Anti-Viruses

Anti-Viruses found in breastmilk block incoming viruses or attach to a virus, making it harmless. Formula contains no anti-viruses.

Hormones

Hormones found in breastmilk can do things like calm a baby and reduce his changes of becoming obese. Formula contains no hormones.

Antibodies

Antibodies (immune boosters) found in breastmilk protect against germs and infections in a way that formula can’t. Formula contains no antibodies.

Congratulations! You are now a breastmilk vs. formula pro. There are at least 100 ingredients in breastmilk that are not found in formula, and more are being discovered all the time. Give your baby the best nutrition. Breastmilk. Every ounce counts.

SOFTENING AND EXPRESSING

Massage and expression can make breastfeeding easier. Learn how it’s done.

Reverse pressure softening is a form of massage that can be used in the first few days after a baby is born.

RPS two-handed, one-step method:

Use reverse pressure softening during the first few days after your baby is born if you notice firmness of the areola, swollen breasts, or pain when your baby latches. Using RPS can soften the nipple and make breastfeeding easier.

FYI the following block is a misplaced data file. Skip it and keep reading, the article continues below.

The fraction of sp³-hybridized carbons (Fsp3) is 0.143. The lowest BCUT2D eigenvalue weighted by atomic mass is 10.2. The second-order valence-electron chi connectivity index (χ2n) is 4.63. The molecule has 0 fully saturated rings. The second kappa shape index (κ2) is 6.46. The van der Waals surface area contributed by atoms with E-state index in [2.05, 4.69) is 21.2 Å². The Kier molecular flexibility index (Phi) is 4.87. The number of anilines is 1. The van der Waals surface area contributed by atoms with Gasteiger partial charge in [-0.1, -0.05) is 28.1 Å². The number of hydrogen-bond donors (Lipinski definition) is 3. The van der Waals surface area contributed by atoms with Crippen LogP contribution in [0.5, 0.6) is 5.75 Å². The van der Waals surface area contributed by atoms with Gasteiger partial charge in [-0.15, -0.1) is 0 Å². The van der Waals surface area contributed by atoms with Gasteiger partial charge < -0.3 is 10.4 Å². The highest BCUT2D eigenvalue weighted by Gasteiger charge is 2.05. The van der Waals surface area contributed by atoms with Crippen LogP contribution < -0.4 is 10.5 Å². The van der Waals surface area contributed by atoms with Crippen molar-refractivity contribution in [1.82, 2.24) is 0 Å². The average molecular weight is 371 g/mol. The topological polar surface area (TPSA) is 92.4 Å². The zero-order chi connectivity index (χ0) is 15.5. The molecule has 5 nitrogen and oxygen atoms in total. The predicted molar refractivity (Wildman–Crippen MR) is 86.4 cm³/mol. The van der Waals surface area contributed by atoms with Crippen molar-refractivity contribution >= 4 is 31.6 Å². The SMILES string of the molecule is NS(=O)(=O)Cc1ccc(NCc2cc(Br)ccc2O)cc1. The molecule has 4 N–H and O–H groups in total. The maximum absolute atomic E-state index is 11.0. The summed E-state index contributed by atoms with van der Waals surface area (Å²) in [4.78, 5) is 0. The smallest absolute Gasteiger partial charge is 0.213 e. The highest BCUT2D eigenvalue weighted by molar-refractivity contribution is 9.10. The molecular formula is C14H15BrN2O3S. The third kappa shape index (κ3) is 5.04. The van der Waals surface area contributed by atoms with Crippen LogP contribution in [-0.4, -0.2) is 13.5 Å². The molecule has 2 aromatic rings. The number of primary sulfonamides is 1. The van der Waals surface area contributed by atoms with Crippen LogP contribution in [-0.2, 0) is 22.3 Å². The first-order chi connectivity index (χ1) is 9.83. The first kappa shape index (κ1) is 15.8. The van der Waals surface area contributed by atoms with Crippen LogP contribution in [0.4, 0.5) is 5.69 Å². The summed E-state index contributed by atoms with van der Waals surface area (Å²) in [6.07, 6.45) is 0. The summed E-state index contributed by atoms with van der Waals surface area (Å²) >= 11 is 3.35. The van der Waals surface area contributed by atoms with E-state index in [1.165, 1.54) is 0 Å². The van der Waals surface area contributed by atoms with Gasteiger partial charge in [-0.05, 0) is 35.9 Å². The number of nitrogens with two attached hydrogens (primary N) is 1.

Step 1: Place your fingers or thumbs on the areola, on either side of the nipple. Fingernails should be short, and fingertips should be curved.

Step 2: Firmly but gently push straight inward on the breast toward your ribs. Hold this pressure steady for 1 to 3 minutes.

You may need to do this a few times before the breast softens enough for the baby to latch. This will move some swelling backward and upward into the breast for a little while. This helps the nipple become softer, allowing a baby to latch more easily and draw the nipple deep into his or her mouth. Combined with gentle forward massaging of the upper breast, RPS also makes it easier to express milk by hand or during short periods of slow, gentle pumping.

RPS two-handed, two-step method:

Step 1: Place 2 or 3 straight fingers on each side of the areola with your first knuckles touching the nipple.

Step 2: Press inward like you did in the one-step method.

Step 3: Move your fingers above and below the nipple and press again.

You may need to do this a few times before the breast softens enough for the baby to latch. This will move some swelling backward and upward into the breast for a little while. This helps the nipple become softer, allowing a baby to latch more easily and draw the nipple deep into his or her mouth. Combined with gentle forward massaging of the upper breast, RPS also makes it easier to express milk by hand or during short periods of slow, gentle pumping.